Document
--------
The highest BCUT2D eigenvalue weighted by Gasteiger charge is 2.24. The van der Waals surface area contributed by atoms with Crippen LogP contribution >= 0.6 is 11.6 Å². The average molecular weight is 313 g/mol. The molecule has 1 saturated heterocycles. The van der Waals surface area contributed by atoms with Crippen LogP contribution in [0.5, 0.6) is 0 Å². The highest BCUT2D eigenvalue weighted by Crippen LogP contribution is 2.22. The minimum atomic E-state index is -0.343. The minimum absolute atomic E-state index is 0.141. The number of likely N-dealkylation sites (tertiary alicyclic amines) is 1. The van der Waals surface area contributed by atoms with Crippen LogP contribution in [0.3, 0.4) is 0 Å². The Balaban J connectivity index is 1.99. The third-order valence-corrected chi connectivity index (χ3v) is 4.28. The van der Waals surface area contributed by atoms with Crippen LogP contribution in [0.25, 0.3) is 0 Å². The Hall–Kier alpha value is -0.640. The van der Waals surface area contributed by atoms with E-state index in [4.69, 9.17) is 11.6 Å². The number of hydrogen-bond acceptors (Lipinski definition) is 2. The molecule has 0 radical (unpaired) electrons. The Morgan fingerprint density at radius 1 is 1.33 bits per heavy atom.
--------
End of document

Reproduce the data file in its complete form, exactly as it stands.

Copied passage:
The highest BCUT2D eigenvalue weighted by Gasteiger charge is 2.24. The van der Waals surface area contributed by atoms with Crippen LogP contribution >= 0.6 is 11.6 Å². The average molecular weight is 313 g/mol. The molecule has 1 saturated heterocycles. The van der Waals surface area contributed by atoms with Crippen LogP contribution in [0.5, 0.6) is 0 Å². The highest BCUT2D eigenvalue weighted by Crippen LogP contribution is 2.22. The minimum atomic E-state index is -0.343. The minimum absolute atomic E-state index is 0.141. The number of likely N-dealkylation sites (tertiary alicyclic amines) is 1. The van der Waals surface area contributed by atoms with Crippen LogP contribution in [0.3, 0.4) is 0 Å². The Balaban J connectivity index is 1.99. The third-order valence-corrected chi connectivity index (χ3v) is 4.28. The van der Waals surface area contributed by atoms with Crippen LogP contribution in [0.25, 0.3) is 0 Å². The Hall–Kier alpha value is -0.640. The van der Waals surface area contributed by atoms with E-state index in [4.69, 9.17) is 11.6 Å². The number of hydrogen-bond acceptors (Lipinski definition) is 2. The molecule has 0 radical (unpaired) electrons. The Morgan fingerprint density at radius 1 is 1.33 bits per heavy atom.